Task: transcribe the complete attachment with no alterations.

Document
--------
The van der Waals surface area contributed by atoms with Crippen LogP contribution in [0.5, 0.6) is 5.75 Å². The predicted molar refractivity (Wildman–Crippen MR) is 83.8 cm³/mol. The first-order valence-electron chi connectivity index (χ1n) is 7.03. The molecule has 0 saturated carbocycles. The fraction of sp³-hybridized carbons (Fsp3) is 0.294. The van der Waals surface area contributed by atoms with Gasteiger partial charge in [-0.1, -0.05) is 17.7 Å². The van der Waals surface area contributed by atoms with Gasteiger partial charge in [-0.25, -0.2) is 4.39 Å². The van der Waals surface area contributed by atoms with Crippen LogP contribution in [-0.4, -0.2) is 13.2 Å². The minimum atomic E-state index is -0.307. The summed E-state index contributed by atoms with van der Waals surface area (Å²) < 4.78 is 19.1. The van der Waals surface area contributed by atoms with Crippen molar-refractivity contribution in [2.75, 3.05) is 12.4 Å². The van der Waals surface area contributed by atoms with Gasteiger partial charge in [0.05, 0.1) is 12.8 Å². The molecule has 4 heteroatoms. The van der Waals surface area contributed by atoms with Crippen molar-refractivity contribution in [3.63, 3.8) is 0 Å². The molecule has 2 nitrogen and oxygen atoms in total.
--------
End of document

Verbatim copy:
The van der Waals surface area contributed by atoms with Crippen LogP contribution in [0.5, 0.6) is 5.75 Å². The predicted molar refractivity (Wildman–Crippen MR) is 83.8 cm³/mol. The first-order valence-electron chi connectivity index (χ1n) is 7.03. The molecule has 0 saturated carbocycles. The fraction of sp³-hybridized carbons (Fsp3) is 0.294. The van der Waals surface area contributed by atoms with Gasteiger partial charge in [-0.1, -0.05) is 17.7 Å². The van der Waals surface area contributed by atoms with Gasteiger partial charge in [-0.25, -0.2) is 4.39 Å². The van der Waals surface area contributed by atoms with Crippen LogP contribution in [-0.4, -0.2) is 13.2 Å². The minimum atomic E-state index is -0.307. The summed E-state index contributed by atoms with van der Waals surface area (Å²) < 4.78 is 19.1. The van der Waals surface area contributed by atoms with Crippen molar-refractivity contribution in [2.75, 3.05) is 12.4 Å². The van der Waals surface area contributed by atoms with Gasteiger partial charge in [0.05, 0.1) is 12.8 Å². The molecule has 4 heteroatoms. The van der Waals surface area contributed by atoms with Crippen molar-refractivity contribution in [3.63, 3.8) is 0 Å². The molecule has 2 nitrogen and oxygen atoms in total.